Saturday, May 8, 2010

Latin America: Guardian of the 21st Century

In a fiery speech at the advent of the new century, the controversial populist President of Venezuela, Hugo Chávez, proclaimed that the 21st century will be the century of Latin America. As a key representative of the “New Left” in Latin America, Chávez was symbolically foreshadowing the important role Latin America will play in reshaping the world.

If one is to understand the modern world, one only needs to look over 500 years ago, when feudal Europe shook of its medieval cloak and entered into a new stage of development. This was no accident. As Columbus landed onto the shores of the Caribbean, it was the subsequent brutal enslavement and genocide of the indigenous populations and the squandering of their natural resources that made thar new stage possible. Furthermore, it was the devastation of Africa and the mass deportation and bondage of its peoples to colonial Latin America that also propelled Europe onto the pathway of modernity. In the midst of all this, began the composition of new peoples, new identities, and new strategies of resistance. Most importantly, alternative societies (to the rigid colonial system imposed by Europe) were created, most notably the maroon societies.

Even though Latin America has partially shrugged off the overt colonial enslavement of Europe, the United States has entered the scene under the banner of divine intervention and destiny. From the occupation of Puerto Rico and México, to the multiple interventions in Panamá, Dominican Republic, and Haiti, the U.S. rose to a superpower on the strained backs of its “backyard,” explicit in the Monroe Doctrine of 1823.

Nonetheless, with multiple revolutions, such as the Cuban Revolution in 1959 and the Sandinista Rebellion in Nicaragua in 1979, Latin America has told the U.S. to get its hands off of the region. However, the 20th century was the self-proclaimed “American Century” and the noose from the North tightened, as the policies of neoliberalism became à la mode. Through deals with México, Chile, and Central America, poverty was exacerbated and forced millions into a diaspora to work in the Northern metropolis. Puerto Rico was its experiment station.

After the often failed urban and rural guerilla movements that spread across the region during the 1960s, 70’s, and 80s, many put down their guns and thought of a new way to build an equitable society: electoral politics. Thus began a wave of left-wing presidencies, from Hugo Chávez in Venezuela to Evo Morales in Bolivia, to the return of the Sandinistas in Nicaragua under Daniel Ortega. These leftist presidencies and governments continued the work to insert their nation’s marginalized who live in the barrios and favelas in a process of self-determination so they can build a bright collective future. The U.S. still looks on with great caution, meddling its dirty fingers once in a while.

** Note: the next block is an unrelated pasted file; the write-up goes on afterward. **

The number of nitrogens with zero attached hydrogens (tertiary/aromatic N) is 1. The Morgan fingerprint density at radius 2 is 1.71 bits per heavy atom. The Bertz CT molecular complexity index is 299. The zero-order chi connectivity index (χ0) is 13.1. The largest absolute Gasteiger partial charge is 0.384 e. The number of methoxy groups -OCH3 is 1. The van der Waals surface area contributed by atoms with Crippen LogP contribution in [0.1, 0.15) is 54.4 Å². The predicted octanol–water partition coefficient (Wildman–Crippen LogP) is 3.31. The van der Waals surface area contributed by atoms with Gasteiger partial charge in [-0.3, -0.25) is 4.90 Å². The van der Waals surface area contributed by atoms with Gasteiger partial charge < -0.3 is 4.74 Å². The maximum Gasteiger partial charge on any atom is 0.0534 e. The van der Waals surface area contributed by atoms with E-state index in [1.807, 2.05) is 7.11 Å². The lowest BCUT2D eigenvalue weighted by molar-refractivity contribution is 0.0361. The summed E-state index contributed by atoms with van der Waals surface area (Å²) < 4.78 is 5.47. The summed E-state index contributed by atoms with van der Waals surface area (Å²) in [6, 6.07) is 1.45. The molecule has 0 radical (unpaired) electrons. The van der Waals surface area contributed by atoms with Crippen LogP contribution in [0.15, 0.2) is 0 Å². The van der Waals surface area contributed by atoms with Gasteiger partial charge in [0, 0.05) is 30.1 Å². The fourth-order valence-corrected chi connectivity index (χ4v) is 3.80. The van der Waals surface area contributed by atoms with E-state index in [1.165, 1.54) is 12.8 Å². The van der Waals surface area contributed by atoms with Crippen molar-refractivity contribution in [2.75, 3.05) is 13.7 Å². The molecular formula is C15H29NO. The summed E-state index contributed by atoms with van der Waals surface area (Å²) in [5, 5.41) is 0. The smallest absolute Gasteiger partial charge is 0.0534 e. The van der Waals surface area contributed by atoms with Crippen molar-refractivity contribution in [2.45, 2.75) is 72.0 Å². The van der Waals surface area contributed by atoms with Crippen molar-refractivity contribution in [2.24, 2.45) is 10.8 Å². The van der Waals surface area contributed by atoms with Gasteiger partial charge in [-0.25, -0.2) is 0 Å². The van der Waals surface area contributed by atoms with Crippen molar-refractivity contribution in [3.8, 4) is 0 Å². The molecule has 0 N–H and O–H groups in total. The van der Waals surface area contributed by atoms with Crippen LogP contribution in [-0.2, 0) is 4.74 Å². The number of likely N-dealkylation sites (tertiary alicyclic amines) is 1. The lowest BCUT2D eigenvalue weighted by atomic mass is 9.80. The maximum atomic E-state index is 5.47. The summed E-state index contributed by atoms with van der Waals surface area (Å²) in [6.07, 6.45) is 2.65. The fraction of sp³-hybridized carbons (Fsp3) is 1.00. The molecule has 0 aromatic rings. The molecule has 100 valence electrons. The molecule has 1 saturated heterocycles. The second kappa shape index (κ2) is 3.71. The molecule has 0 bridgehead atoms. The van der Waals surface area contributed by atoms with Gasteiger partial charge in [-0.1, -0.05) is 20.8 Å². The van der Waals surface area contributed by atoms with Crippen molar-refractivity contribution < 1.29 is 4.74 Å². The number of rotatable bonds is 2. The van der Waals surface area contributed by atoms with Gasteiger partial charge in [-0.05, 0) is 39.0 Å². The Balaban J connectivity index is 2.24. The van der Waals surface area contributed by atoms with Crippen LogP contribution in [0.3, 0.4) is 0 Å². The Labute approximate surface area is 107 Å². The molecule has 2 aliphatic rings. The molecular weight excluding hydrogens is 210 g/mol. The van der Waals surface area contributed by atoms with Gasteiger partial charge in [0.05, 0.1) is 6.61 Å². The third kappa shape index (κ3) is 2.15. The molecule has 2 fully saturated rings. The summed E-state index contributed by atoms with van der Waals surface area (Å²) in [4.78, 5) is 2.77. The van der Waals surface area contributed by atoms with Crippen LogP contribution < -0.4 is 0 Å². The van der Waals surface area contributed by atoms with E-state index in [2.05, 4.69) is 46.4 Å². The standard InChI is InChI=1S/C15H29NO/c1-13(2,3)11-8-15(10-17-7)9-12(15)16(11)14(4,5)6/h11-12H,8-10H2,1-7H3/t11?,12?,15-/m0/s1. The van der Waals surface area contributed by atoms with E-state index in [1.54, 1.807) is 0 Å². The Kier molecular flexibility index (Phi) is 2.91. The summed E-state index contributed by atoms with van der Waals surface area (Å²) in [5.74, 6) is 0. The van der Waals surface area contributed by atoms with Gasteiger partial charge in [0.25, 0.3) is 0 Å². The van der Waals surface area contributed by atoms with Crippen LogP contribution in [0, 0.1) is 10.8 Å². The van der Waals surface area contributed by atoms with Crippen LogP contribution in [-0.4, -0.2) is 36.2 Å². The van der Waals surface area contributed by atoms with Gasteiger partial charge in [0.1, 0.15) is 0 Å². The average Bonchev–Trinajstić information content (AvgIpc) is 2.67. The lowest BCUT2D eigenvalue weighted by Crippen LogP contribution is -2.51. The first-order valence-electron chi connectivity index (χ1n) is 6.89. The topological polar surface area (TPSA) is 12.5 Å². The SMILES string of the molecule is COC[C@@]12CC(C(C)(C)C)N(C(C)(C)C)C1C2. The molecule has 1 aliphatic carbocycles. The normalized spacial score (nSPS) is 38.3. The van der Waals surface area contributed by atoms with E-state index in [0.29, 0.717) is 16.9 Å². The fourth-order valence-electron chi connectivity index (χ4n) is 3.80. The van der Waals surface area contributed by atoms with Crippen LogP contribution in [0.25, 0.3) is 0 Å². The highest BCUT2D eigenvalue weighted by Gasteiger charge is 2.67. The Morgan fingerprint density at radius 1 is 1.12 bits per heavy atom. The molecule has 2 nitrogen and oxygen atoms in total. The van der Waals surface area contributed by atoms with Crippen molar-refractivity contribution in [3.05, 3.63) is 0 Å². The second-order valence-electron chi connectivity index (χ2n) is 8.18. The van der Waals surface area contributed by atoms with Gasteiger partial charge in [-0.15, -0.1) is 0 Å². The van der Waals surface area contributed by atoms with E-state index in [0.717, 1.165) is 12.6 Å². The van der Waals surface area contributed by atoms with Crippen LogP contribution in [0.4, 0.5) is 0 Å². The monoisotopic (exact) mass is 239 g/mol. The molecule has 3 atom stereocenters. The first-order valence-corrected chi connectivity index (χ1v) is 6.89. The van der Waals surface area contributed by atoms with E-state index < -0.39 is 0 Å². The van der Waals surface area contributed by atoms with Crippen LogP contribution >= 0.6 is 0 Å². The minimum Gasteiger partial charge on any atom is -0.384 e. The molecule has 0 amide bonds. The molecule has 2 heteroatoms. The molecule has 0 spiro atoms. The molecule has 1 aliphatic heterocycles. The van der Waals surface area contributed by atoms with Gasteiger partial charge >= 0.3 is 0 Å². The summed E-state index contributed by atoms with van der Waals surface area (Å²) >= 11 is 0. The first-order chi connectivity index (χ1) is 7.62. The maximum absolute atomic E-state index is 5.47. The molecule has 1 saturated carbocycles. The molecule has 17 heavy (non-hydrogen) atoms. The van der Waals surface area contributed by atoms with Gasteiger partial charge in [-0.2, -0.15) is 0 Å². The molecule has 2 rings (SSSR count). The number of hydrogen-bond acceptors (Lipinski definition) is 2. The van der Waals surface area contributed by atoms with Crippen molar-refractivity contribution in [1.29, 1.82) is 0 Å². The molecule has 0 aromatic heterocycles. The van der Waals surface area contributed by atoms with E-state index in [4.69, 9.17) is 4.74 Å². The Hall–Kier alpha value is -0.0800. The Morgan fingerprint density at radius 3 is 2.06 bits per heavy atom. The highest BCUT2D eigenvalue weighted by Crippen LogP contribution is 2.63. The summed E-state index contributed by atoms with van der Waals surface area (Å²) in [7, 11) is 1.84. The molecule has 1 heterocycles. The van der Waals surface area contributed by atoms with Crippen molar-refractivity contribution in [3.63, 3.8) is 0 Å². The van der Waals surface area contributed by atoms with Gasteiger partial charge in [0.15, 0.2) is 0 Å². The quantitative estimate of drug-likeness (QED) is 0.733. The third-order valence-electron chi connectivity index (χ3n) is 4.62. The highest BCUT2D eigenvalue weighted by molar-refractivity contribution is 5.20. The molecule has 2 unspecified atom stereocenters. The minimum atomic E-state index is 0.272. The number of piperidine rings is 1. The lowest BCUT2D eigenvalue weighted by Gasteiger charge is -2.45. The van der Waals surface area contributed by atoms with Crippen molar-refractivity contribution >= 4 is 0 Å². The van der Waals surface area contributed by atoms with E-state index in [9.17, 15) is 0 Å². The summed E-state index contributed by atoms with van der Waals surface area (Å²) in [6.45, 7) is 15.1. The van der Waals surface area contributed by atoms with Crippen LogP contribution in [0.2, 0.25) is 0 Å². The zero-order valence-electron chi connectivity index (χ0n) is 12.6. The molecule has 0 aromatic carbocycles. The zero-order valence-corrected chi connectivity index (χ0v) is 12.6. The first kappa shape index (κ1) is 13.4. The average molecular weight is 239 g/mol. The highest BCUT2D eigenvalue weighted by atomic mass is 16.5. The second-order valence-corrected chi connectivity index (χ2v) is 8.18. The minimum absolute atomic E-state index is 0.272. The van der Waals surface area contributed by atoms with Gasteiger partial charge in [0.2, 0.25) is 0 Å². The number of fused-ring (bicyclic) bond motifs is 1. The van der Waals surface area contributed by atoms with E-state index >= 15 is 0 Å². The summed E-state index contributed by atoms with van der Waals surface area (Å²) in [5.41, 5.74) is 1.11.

From music to literature, art to language, those at the margins of colonial and post-independence Latin America have produced a different vision of the world. From reinventing education through the writings of Brazilian educator, Paulo Freire, to re-imagining the future city through the “metrobus” system in Colombia, Latin America looks back at the abuses of the past and sees the future as a challenge full of possibilities. When late last year the Brazilian city of Río de Janeiro was chosen as the host city of the 2016 Summer Olympic Games – the second in Latin America and the “Third World” and the first in South America – the words of Hugo Chávez never echoed so true.

Originally published in Que Ondee Sola magazine, April 2010

There is No Democracy in Puerto Rico

The Farce of the Puerto Rico Democracy Act of 2009

On April 29, the United States House of Representatives approved the Puerto Rico Democracy Act of 2009 or Bill 2499, leading the push for a nonbinding referendum on Puerto Rico’s status with the U.S. Nothing is new and certainly, nothing is certain.

In 1998, the Young Bill passed through that branch of the U.S. legislature by one vote and stalled in the Senate. In response to the inaction of the U.S. government, under the pro-statehood regime of then-Governor Pedro Rosselló, an island-wide and nonbinding referendum was held. The option, “None of the Above” won. Twelve years later, another pro-statehood regime, now under auspices of Governor Luis Fortuño and his right-hand man, Resident Commissioner Pedro Pierluisi, who is the island’s only representative to the House, is pushing for another Congressional referendum. This time though, it passed the House by 273 votes, with 169 in opposition. Is this bill really providing democracy to Puerto Rico?

One problem: Puerto Rico has never, ever, in the entire 112-year history of the U.S. occupation of the island, has been allowed self-determination. Every organic act by the U.S. Congress has been without the full consultation of the Puerto Rico people.

The Foraker Act of 1900 removed the martial law inflicted on Puerto Ricans since 1898 and established a governor for the island – handpicked by the U.S. President, of course.

The Jones Act of 1917 imposed U.S. citizenship onto Puerto Ricans just in time to draft its men into World War I.

In the 1922, U.S Supreme Court case, Balzac v. Porto Rico (the U.S. changed “Puerto” to “Porto” to fit its linguistic needs after the 1898 invasion), the island legally was defined as “belong[ing] to, but…not a part of” the United States.” That legal standing of being an unincorporated territory has not changed, even with Public Law 600 signed by then-President Truman in 1951, allowing for the island to have a constitution. The only vote of that era was whether Boricuas wanted not to have a constitution or to have one. There was no option for a constitution as an independent or sovereign republic or any other status option for that matter.